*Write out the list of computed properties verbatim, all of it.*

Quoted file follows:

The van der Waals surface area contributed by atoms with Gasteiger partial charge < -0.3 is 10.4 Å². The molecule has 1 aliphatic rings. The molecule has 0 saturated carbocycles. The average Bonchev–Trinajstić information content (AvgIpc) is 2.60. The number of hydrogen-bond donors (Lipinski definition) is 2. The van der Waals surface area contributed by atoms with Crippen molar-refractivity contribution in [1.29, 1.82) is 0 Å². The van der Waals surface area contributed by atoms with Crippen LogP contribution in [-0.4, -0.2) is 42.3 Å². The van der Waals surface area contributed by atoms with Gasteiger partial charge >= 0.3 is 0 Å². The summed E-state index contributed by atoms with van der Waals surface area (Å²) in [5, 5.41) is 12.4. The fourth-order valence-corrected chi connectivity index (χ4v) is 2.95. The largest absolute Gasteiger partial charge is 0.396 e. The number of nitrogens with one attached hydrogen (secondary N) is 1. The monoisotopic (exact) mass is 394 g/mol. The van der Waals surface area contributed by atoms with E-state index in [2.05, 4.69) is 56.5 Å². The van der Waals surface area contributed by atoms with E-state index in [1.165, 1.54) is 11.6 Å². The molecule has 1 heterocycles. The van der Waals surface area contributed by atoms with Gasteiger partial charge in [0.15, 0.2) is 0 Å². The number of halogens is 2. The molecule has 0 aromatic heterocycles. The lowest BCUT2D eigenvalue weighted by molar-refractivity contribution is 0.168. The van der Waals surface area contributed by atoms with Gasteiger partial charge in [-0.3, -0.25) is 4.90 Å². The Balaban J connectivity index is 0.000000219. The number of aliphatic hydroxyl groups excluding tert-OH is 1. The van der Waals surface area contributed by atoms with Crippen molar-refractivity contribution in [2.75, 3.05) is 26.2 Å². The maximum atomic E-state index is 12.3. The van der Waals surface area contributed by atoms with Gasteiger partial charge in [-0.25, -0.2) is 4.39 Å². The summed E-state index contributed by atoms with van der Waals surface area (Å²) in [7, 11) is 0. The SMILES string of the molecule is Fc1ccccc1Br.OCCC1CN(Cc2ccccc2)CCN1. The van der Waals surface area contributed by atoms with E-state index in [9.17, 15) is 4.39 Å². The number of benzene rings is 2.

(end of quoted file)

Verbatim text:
The van der Waals surface area contributed by atoms with Gasteiger partial charge < -0.3 is 10.4 Å². The molecule has 1 aliphatic rings. The molecule has 0 saturated carbocycles. The average Bonchev–Trinajstić information content (AvgIpc) is 2.60. The number of hydrogen-bond donors (Lipinski definition) is 2. The van der Waals surface area contributed by atoms with Crippen molar-refractivity contribution in [1.29, 1.82) is 0 Å². The van der Waals surface area contributed by atoms with Crippen LogP contribution in [-0.4, -0.2) is 42.3 Å². The van der Waals surface area contributed by atoms with Gasteiger partial charge >= 0.3 is 0 Å². The summed E-state index contributed by atoms with van der Waals surface area (Å²) in [5, 5.41) is 12.4. The fourth-order valence-corrected chi connectivity index (χ4v) is 2.95. The largest absolute Gasteiger partial charge is 0.396 e. The number of nitrogens with one attached hydrogen (secondary N) is 1. The monoisotopic (exact) mass is 394 g/mol. The van der Waals surface area contributed by atoms with E-state index in [2.05, 4.69) is 56.5 Å². The van der Waals surface area contributed by atoms with E-state index in [1.165, 1.54) is 11.6 Å². The molecule has 1 heterocycles. The van der Waals surface area contributed by atoms with Gasteiger partial charge in [0.15, 0.2) is 0 Å². The number of halogens is 2. The molecule has 0 aromatic heterocycles. The lowest BCUT2D eigenvalue weighted by molar-refractivity contribution is 0.168. The van der Waals surface area contributed by atoms with Gasteiger partial charge in [-0.3, -0.25) is 4.90 Å². The Balaban J connectivity index is 0.000000219. The number of aliphatic hydroxyl groups excluding tert-OH is 1. The van der Waals surface area contributed by atoms with Crippen molar-refractivity contribution in [2.75, 3.05) is 26.2 Å². The maximum atomic E-state index is 12.3. The van der Waals surface area contributed by atoms with Gasteiger partial charge in [-0.25, -0.2) is 4.39 Å². The summed E-state index contributed by atoms with van der Waals surface area (Å²) in [7, 11) is 0. The SMILES string of the molecule is Fc1ccccc1Br.OCCC1CN(Cc2ccccc2)CCN1. The van der Waals surface area contributed by atoms with E-state index in [9.17, 15) is 4.39 Å². The number of benzene rings is 2.